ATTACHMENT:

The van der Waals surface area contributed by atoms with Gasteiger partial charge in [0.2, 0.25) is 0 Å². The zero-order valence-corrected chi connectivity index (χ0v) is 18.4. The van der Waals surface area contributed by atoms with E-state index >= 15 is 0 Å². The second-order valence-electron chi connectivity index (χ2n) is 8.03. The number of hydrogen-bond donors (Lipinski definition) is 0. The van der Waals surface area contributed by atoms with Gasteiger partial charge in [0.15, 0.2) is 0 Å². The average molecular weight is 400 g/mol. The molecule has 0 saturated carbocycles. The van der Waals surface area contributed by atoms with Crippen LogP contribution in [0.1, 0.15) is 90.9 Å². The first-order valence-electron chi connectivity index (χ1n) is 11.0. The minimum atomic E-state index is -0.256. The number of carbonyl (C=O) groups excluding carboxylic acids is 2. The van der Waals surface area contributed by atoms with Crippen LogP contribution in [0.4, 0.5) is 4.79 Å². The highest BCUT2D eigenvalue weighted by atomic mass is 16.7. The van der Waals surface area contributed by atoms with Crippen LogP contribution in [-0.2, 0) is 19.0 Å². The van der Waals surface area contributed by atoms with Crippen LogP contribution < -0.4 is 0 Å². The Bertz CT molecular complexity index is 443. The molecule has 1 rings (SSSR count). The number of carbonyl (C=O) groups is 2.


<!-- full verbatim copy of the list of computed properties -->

The van der Waals surface area contributed by atoms with Gasteiger partial charge in [0.2, 0.25) is 0 Å². The zero-order valence-corrected chi connectivity index (χ0v) is 18.4. The van der Waals surface area contributed by atoms with E-state index >= 15 is 0 Å². The second-order valence-electron chi connectivity index (χ2n) is 8.03. The number of hydrogen-bond donors (Lipinski definition) is 0. The van der Waals surface area contributed by atoms with Gasteiger partial charge in [0.15, 0.2) is 0 Å². The average molecular weight is 400 g/mol. The molecule has 0 saturated carbocycles. The van der Waals surface area contributed by atoms with Crippen LogP contribution in [0.1, 0.15) is 90.9 Å². The first-order valence-electron chi connectivity index (χ1n) is 11.0. The minimum atomic E-state index is -0.256. The number of carbonyl (C=O) groups excluding carboxylic acids is 2. The van der Waals surface area contributed by atoms with Crippen LogP contribution in [0.4, 0.5) is 4.79 Å². The highest BCUT2D eigenvalue weighted by atomic mass is 16.7. The van der Waals surface area contributed by atoms with Crippen LogP contribution in [-0.2, 0) is 19.0 Å². The van der Waals surface area contributed by atoms with Crippen LogP contribution < -0.4 is 0 Å². The Bertz CT molecular complexity index is 443. The molecule has 1 rings (SSSR count). The number of carbonyl (C=O) groups is 2.